Is Denmark’s apparent change in its “one China” policy a warning to Taiwan about what might come in the future? Denmark appears to be on its way to change its “one China” policy in direction of considering Taiwan as a part of China. The apparent policy change is obvious from the Danish Foreign Ministry’s Web site, where Taiwan is listed as a part of China together with the Chinese flag and a map shows Taiwan as a part of China.
This article was first published in the Taipei Times on June 15 2014.
By Michael Danielsen, chairman of Taiwan Corner
Is Denmark’s apparent change in its “one China” policy a warning to Taiwan about what might come in the future? Denmark seems to move ahead alone, but if this policy is spreading to other EU member countries, it will make it even more difficult for Taiwanese to determine their own future. That the Chinese Nationalist Party (KMT) government considers Taiwan a part of China might even encourage this development.
Denmark appears to be on its way to change its “one China” policy in direction of considering Taiwan as a part of China.
This is not only questioning Denmark’s democratic values, but put it on the side of China in its territorial claims in Asia.
It appears that Denmark holds to the antiquated belief that dominating countries have the right to territories in their neighborhood without asking the local population, as Russia has done in Ukraine.
The apparent policy change is obvious from the Danish Foreign Ministry’s Web site, where Taiwan is listed as a part of China together with the Chinese flag and a map shows Taiwan as a part of China.
In a correspondence with the Danish Ministry of Foreign Affairs, the ministry does not acknowledge that this is an error, but refers to the general and ongoing evaluation of the content of the Web site.
The chairman of the Foreign Policy Committee of the Danish parliament is in line with the Danish foreign ministry.
In conclusion, an evaluation of the content of the Web site has approved that Taiwan is a part of China.
Moreover, since the ministry does not admit to any mistakes, Denmark’s “one China” policy has changed and it has broken with the policy of the vast majority of countries in the international community.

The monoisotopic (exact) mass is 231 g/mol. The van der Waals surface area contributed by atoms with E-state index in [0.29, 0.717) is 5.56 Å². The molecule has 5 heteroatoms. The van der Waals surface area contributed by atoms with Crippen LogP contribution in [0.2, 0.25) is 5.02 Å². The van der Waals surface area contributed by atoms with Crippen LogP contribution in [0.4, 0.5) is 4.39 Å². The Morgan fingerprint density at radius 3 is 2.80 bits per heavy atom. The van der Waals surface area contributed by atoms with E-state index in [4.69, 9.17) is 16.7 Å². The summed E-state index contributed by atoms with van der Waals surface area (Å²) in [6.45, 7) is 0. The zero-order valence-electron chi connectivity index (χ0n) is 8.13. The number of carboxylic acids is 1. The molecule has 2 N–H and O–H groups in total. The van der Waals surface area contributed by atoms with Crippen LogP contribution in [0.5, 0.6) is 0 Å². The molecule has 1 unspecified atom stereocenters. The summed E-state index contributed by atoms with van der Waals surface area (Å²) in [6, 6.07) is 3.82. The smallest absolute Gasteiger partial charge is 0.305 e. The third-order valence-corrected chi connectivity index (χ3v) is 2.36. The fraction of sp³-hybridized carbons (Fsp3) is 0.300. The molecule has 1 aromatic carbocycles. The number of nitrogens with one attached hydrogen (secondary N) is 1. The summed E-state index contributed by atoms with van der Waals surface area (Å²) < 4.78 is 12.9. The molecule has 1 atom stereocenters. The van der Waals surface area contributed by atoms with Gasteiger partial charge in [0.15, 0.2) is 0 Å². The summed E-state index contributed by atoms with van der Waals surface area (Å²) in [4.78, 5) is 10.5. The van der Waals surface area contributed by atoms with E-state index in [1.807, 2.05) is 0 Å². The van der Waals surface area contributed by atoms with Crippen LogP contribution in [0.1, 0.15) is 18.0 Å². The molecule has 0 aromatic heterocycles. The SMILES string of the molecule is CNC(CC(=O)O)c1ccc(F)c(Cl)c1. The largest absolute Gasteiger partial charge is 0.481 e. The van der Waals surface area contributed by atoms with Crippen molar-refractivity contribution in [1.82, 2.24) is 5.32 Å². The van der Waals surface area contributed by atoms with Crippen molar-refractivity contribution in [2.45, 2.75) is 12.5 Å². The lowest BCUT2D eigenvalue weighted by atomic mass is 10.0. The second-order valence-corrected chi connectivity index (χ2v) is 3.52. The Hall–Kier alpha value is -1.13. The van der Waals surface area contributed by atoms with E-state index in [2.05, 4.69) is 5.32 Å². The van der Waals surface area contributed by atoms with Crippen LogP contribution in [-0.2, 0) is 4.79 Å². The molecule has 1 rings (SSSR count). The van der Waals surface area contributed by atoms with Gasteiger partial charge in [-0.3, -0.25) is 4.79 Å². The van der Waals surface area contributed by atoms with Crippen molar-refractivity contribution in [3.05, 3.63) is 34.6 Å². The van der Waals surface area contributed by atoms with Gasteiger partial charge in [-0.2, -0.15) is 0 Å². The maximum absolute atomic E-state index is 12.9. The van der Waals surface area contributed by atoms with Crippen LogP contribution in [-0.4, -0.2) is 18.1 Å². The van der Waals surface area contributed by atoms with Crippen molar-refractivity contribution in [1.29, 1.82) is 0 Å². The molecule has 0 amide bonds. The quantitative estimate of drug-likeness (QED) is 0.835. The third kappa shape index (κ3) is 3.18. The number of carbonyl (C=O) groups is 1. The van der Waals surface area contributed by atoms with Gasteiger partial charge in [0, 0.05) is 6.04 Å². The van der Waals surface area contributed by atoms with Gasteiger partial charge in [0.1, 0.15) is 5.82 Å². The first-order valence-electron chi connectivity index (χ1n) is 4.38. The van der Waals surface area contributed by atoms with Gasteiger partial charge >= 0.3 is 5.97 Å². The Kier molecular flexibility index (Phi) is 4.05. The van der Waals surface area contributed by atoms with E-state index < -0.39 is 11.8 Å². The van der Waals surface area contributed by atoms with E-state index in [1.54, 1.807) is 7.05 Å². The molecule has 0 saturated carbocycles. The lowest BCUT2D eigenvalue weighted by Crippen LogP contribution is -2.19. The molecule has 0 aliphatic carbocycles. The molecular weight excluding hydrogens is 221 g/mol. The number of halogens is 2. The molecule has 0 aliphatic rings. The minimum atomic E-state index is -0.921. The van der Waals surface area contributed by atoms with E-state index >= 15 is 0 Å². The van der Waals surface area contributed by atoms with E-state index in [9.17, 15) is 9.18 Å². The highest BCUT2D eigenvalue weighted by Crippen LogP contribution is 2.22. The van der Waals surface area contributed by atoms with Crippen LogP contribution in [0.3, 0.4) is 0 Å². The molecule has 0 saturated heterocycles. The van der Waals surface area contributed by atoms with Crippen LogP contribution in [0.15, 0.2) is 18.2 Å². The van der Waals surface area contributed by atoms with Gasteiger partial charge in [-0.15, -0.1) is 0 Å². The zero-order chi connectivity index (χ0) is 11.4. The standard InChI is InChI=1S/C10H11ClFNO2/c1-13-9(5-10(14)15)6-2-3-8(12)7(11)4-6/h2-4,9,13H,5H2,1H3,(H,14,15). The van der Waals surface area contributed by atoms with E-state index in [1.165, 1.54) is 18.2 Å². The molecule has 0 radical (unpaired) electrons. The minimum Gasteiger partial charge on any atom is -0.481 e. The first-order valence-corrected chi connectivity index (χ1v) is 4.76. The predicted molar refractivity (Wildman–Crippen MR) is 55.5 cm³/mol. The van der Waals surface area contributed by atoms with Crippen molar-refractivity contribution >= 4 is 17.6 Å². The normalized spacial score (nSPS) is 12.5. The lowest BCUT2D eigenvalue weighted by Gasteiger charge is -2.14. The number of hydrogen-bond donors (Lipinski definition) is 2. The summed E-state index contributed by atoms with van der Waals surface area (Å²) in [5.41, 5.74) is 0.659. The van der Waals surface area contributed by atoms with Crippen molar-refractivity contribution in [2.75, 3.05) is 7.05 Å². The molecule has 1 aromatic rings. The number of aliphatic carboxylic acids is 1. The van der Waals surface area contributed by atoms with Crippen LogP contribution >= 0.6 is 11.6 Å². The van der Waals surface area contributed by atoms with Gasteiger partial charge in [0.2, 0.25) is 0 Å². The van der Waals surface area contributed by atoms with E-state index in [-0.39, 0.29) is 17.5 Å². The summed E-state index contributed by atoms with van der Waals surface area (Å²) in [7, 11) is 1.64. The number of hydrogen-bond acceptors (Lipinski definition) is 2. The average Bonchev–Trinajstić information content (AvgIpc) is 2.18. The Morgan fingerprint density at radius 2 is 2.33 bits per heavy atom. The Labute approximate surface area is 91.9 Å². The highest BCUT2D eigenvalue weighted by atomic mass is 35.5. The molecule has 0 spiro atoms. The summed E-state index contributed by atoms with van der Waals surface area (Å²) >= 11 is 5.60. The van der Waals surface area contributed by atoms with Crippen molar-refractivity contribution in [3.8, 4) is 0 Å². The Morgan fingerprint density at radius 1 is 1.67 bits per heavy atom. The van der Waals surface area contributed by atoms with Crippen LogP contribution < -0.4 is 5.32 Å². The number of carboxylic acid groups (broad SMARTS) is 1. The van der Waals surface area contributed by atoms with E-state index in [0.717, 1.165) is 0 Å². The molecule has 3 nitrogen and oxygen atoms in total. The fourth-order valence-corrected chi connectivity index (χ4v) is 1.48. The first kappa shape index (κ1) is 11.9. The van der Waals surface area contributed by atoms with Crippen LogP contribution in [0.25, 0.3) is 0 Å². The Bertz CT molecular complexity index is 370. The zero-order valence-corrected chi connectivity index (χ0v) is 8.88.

The vast majority of countries’ “one China” policy consider the People’s Republic of China as the sole government of China, but the same policy does not mention Taiwan.
Consequently, Taiwan is not considered as a part of China.
More than ever, it is clear that investments and trade with China has a higher value than democratic ideals. When it comes to Taiwan, its 23 million people are of minor importance, despite the fact that Taiwanese do not want to be part of China.
Today, the Sunflower movement and various demonstrations have shown that the so-called peaceful development between Taiwan and China over the past six years has met with great skepticism and clear demands for much greater transparency.
China’s aggressive behavior in the South and East China seas have made Asian countries concerned about its growing military and economic power.
Concerns raised by the US, Japan and Vietnam at the last meeting of Asia’s Security Forum are shared by other Asian countries.
Denmark is taking a European solo ride in changing its “one China” policy to support China’s claim to Taiwan.
Considering the most recent developments in Taiwan, and China’s behavior, it does not bode well for Denmark’s international reputation, but at least the two pandas that Denmark will receive from China over the coming year will feel right at home.